Read about important Crossroads Charlotte events, information and activities.
The hope of Xchange Sermons is that swapping pulpits is just the beginning of a beautiful friendship.
In this third year of the campaign to inspire reconciliation among people of different beliefs and backgrounds, there is mounting evidence that relationships are flourishing long past the last words of a sermon. Among the 60 participating congregations, Temple Beth El has established an annual, gospel-infused Sabbath service each January honoring Dr. Martin Luther King Jr., and the cause of racial harmony. Piedmont Unitarian Universalist and Friendship Missionary Baptist churches are planning a partnership to include worship, fellowship, food and programs on healthy living, including nutrition, yoga and meditation. Click here to learn more about Xchange Sermons and how you can get involved. The program runs through May.
There is no more powerful illustration of an abiding friendship than the one that binds Greater Providence and Mint Hill Baptist churches. The former, on Milton Road, is predominantly African American. The latter, on Matthews-Mint Hill Road, is white. The story of their coming together rises above the racial divide that sparked the relationship.
Back in 1995, after a racially tinged act of violence sparked unrest in that part of Mecklenburg County, Revs. Fred Gibson of Greater Providence Baptist and Lee Proctor of Mint Hill Baptist met at a clergy breakfast meeting. Their conversation went from “Nice to meet you” to “Let’s start working together.” All these years later, the work continues on several fronts.
Dozens of media reps (local, state and national) descended on the Panthers playing field at Bank of America Stadium recently where incumbent President Obama will make his acceptance speech on Sept. 6. The Democratic National Convention itself will be hosted at Time Warner Cable Arena, which more than 500 reporters toured on Jan. 18.
PROACT Search, the firm hired by CMS to help select a new school superintendent, is also currently conducting a search for a new superintendent in Anchorage. General qualifications for the job there sound like something we might benefit from here. CMS hopes to make a decision in March.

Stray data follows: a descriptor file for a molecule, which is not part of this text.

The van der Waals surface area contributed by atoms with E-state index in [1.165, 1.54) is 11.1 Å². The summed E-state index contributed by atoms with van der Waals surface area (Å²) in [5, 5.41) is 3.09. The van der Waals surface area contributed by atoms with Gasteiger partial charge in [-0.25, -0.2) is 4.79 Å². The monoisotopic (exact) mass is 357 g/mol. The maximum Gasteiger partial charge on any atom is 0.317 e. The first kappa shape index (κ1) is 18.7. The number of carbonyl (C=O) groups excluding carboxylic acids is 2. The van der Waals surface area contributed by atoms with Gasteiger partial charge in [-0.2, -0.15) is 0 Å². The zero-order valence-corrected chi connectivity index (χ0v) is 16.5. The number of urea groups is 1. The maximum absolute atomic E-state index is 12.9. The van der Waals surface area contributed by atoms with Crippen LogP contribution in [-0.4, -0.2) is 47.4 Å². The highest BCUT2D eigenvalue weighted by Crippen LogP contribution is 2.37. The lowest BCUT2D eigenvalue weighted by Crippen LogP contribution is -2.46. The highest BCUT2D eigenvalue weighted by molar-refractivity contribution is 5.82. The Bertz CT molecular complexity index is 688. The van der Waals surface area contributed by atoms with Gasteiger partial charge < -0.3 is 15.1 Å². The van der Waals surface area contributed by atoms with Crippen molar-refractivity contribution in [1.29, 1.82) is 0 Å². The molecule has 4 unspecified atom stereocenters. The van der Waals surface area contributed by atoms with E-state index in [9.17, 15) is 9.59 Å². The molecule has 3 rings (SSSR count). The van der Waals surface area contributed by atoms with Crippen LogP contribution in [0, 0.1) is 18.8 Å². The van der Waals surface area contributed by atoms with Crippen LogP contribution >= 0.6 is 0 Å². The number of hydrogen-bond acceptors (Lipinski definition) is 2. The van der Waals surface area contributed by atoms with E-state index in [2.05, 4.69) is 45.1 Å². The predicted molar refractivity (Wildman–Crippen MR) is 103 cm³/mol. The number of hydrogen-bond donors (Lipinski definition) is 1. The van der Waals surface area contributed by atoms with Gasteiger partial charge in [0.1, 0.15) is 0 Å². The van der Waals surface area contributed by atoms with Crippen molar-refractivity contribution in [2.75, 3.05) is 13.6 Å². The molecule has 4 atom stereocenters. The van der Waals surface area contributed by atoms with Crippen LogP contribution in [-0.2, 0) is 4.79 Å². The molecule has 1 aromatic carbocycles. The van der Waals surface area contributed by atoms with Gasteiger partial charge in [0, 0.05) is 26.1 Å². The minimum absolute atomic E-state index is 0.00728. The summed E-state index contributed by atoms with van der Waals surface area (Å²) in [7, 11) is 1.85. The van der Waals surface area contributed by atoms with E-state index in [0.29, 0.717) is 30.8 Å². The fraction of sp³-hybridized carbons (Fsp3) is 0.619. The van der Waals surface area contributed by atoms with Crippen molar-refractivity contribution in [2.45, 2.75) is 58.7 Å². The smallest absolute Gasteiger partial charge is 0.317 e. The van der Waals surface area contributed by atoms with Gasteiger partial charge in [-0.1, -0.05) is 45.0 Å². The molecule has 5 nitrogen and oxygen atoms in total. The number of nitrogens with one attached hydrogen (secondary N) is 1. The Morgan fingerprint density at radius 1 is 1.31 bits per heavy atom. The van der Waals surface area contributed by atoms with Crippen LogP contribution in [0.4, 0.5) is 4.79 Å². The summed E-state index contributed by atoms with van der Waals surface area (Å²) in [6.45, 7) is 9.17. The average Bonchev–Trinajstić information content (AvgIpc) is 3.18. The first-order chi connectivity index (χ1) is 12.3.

County Manager Harry Jones, who is being treated for an undisclosed illness, is urging the Mecklenburg Board of County Commissioners to take a conciliatory approach to handling the public’s business. He says his current health issues have spurred “spiritual growth” which he hopes will rub off on the often rancorous board.
Property crime dropped by about 8 percent last year and violent crime was down by 2 percent, Charlotte Police Chief Rodney Monroe announced last week. We guess that’s good news for the Queen City. Skeptics, however, believe the declines may have something to do with how crimes are now being classified.
The nearly three-hour “The Amen Corner", a play set in Harlem, was written by James Baldwin in 1954. The sprawling production features 32 cast members directed by Ruth E. Sloane. The play is being presented by On Q Productions, which is led by Quentin Talley, Crossroads Charlotte's Artist-in-Residence. It runs through Saturday, Jan. 28, at Spirit Square's Duke Energy Theater, 345 N. College St. Tickets start at $17.
Do you have an idea that will bring diverse members of Charlotte's population together, but need some funding to make it happen? You may be eligible to receive those funds through Crossroads Charlotte's A.C.T. (Achieving Community Today) Projects!
Candidates submit their ideas via Crossroads Charlotte's Facebook Page. Submissions are reviewed by Crossroads Charlotte and finalists have their ideas voted upon by the Facebook community. The best ideas get up to $500 of funding!
"The A.C.T. Projects were designed as a way to fund small community efforts that connect people across lines of difference," says Crossroads Charlotte Assistant Director Stacey Henderson. "No idea is too small, and this is the perfect opportunity to make a change or impact."
Hundreds of people have already voted on projects throughout the community, and these projects have had a huge impact on those involved. The next round of submissions starts on February 24th - so be ready to tell us about your idea! No formal grant applications are involved! We'll look forward to hearing from you.
For more information you can contact Stacey Henderson at firstname.lastname@example.org or 704.973.4577
Video and report by Rid Creative Media
Some learned English as a second language. Some are former refugees just hearing English for the first time. The FACE Project (Friendships Across Charlotte Ethnicities), the brainchild of Amber Schrenkel, brings together elementary school students in a fun social setting, in hopes of stimulating new friendships.
The idea is to help kids look past their differences and focus on a common experience. A Crossroads Charlotte A.C.T. (Achieving Community Today) project winner, the FACE Project took the kids ice skating and the result was pure magic.
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